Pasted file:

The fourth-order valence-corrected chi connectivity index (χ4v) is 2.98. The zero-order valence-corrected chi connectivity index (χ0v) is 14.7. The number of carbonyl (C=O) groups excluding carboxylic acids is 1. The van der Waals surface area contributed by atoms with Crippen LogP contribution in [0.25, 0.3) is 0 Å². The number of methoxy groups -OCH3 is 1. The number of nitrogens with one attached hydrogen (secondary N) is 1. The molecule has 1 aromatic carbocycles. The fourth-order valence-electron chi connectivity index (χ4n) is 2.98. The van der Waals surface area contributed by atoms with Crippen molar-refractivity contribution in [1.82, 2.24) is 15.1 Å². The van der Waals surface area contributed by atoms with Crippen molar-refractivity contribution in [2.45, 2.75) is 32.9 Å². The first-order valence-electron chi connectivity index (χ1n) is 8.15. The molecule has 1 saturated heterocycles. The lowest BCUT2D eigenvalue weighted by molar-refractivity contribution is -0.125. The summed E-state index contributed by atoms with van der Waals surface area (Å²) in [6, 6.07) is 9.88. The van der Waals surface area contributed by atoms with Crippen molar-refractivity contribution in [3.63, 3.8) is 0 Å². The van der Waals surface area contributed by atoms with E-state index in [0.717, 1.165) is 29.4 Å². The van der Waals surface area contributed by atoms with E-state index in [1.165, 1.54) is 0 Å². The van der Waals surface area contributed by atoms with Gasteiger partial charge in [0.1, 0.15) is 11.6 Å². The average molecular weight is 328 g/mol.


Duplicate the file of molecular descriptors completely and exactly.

The fourth-order valence-corrected chi connectivity index (χ4v) is 2.98. The zero-order valence-corrected chi connectivity index (χ0v) is 14.7. The number of carbonyl (C=O) groups excluding carboxylic acids is 1. The van der Waals surface area contributed by atoms with Crippen LogP contribution in [0.25, 0.3) is 0 Å². The number of methoxy groups -OCH3 is 1. The number of nitrogens with one attached hydrogen (secondary N) is 1. The molecule has 1 aromatic carbocycles. The fourth-order valence-electron chi connectivity index (χ4n) is 2.98. The van der Waals surface area contributed by atoms with Crippen molar-refractivity contribution in [1.82, 2.24) is 15.1 Å². The van der Waals surface area contributed by atoms with Crippen molar-refractivity contribution in [2.45, 2.75) is 32.9 Å². The first-order valence-electron chi connectivity index (χ1n) is 8.15. The molecule has 1 saturated heterocycles. The lowest BCUT2D eigenvalue weighted by molar-refractivity contribution is -0.125. The summed E-state index contributed by atoms with van der Waals surface area (Å²) in [6, 6.07) is 9.88. The van der Waals surface area contributed by atoms with Crippen molar-refractivity contribution in [3.63, 3.8) is 0 Å². The van der Waals surface area contributed by atoms with E-state index in [0.717, 1.165) is 29.4 Å². The van der Waals surface area contributed by atoms with E-state index in [1.165, 1.54) is 0 Å². The van der Waals surface area contributed by atoms with Gasteiger partial charge in [0.1, 0.15) is 11.6 Å². The average molecular weight is 328 g/mol.